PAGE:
Digital Publishing Guest Columns
4 mins read

The rise and rise of data journalism

It’s December 2021 and the headlines are full of numbers and statistics once again. 

Headline, top-of-the-hour news has rarely been quite as full as over the last two years of news stories where the statistics themselves have been the news. While often the backbone of stories, whether unemployment figures or inflation, stats are front and centre to the global news agenda. Covid is a global and consistently urgent issue which people need to be kept abreast of, but the integral role of data in the modern news agenda runs much deeper than the event of a global pandemic. 

It’s over a decade now since the Guardian first launched its groundbreaking Datablog, which became a repository for unusual and hard to believe stats, and was one of the first mainstream and popular jumping-off points for data journalism in the modern news agenda. News reporting is often about finding the unusual, the outlying examples that prove the overall trends, but also finding what is unique or going against accepted wisdom. The Guardian’s pioneering Datablog rose to prominence as the place to find out, and see in uniquely visualized form, how many people James Bond had killed over the course of his career on celluloid – but it also coincided with a major shift in the demands on modern journalism. 

Dropping advertising revenues, shifts to online for ‘free’ access to up-to-the-minute news, and of course the democratization of platforms where anyone can self publish ‘news’ and opinion have all muddied the waters for modern newspapers. Filter bubbles and a world where spreading fake news is often more easy, more entertaining to people and more likely to generate social currency in online spaces than real life facts has driven many longstanding bastions of authoritative global news further into the data. Engaging with data can come in myriad forms from fact checking the words of politicians’ speeches to attempting to counter the spread of ‘fake news’ from dubious sources and redressing the perpetuation of misinformation. Whatever the purpose, any heritage and well-regarded news brands these days have thriving and growing data journalism departments, who recognize that helping people to understand often complicated truths is one of the foundations of their profession. Facts, from real and traceable sources, are also often the greatest weapon in the face of dubious or even malicious misinformation. 

The world has often turned to journalists whose training and the notable institutions behind them have fundamentally communicated trust, while being held to standards and practices beyond the usual ‘citizen journalist’. It is this trust which is now the main weapon in news outlets’ arsenals against fake news propagation. Clearly and openly citing information sources not only showcases that content has been produced to the highest journalistic standards, it throws it into sharp relief when those proof points don’t exist. A telling example of this is that, according to our UK search engine data, searches for ‘fake news’ actually dropped during the pandemic. Direct, statistically-rooted information from trusted sources reinforces people’s faith in journalism.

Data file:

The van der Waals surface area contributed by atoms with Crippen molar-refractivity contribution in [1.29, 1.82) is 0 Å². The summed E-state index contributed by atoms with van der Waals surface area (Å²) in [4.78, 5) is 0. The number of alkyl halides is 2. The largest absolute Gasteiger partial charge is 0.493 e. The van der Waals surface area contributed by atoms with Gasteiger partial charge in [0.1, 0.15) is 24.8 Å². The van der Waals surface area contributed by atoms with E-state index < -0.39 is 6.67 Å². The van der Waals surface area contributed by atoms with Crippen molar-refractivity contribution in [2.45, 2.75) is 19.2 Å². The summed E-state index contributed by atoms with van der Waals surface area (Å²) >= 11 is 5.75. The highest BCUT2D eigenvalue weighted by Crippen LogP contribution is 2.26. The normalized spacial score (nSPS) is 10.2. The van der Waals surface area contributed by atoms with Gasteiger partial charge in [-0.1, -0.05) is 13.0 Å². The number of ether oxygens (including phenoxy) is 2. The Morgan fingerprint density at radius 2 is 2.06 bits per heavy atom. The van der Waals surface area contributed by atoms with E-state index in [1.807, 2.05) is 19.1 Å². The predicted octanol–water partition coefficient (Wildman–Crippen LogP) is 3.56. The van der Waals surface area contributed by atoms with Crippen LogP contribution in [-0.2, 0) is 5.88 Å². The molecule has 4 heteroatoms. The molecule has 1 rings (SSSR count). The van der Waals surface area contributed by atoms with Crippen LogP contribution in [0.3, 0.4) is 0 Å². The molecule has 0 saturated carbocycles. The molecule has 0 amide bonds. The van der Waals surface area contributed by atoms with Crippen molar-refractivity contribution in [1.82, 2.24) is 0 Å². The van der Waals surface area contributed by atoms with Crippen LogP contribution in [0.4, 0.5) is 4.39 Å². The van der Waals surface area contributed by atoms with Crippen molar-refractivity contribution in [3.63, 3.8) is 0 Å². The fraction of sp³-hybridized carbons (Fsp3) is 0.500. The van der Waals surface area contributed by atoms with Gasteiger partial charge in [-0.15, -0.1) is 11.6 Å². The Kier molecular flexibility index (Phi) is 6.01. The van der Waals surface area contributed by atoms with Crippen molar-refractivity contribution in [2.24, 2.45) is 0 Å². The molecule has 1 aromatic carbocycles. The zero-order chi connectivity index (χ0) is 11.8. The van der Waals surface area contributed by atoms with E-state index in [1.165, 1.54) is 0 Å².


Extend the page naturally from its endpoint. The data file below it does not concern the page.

As journalism moves further along the roaring 2020s, data will become ever more central to its core proposition – not only when it comes to servicing audiences with information which may be individually relevant but also to maintain that edge over less scrupulously produced online content. It also reflects the concurrent rise of the big data age – where technology’s growth is creating vast comet trails of information to uncover new or previously unseen global truths. Sources of this information are proliferating from search engine enquiries to sentiments shared in online spaces and sometimes, these conversations alone become the main headline rather than supporting information, such as the spread of racist emoji use in football. From very basic comparisons of online trends through to detailed multilayered investigations with the greatest levels of scrutiny, every accredited journalist these days draws on data journalism to a greater or lesser extent.    

Clarity and accuracy in reporting has rarely been as vital as during a long-running global pandemic, but it is also reinforcing to the public that authoritative news comes backed by independently verified facts and figures, often front and centre in reporting. As many news organizations forge ahead into a future with polarizing audiences and seek to retain that reporting integrity in the face of online breaking news and widely shared opinion, it will be the solid core of data journalism at their heart which communicates that all-important trust to readers, now and in decades to come.

Laura Morelli
UK Head of Media, Semrush

Semrush is a leading online visibility management SaaS platform that enables businesses globally to run search engine optimization, pay-per-click, content, social media and competitive research campaigns and get measurable results from online marketing. Semrush offers insights and solutions for companies to build, manage, and measure campaigns across various marketing channels. Semrush, with over 76,000 paying customers, is headquartered in Boston and has offices in Philadelphia, Dallas, Prague, St. Petersburg, Warsaw, and Limassol.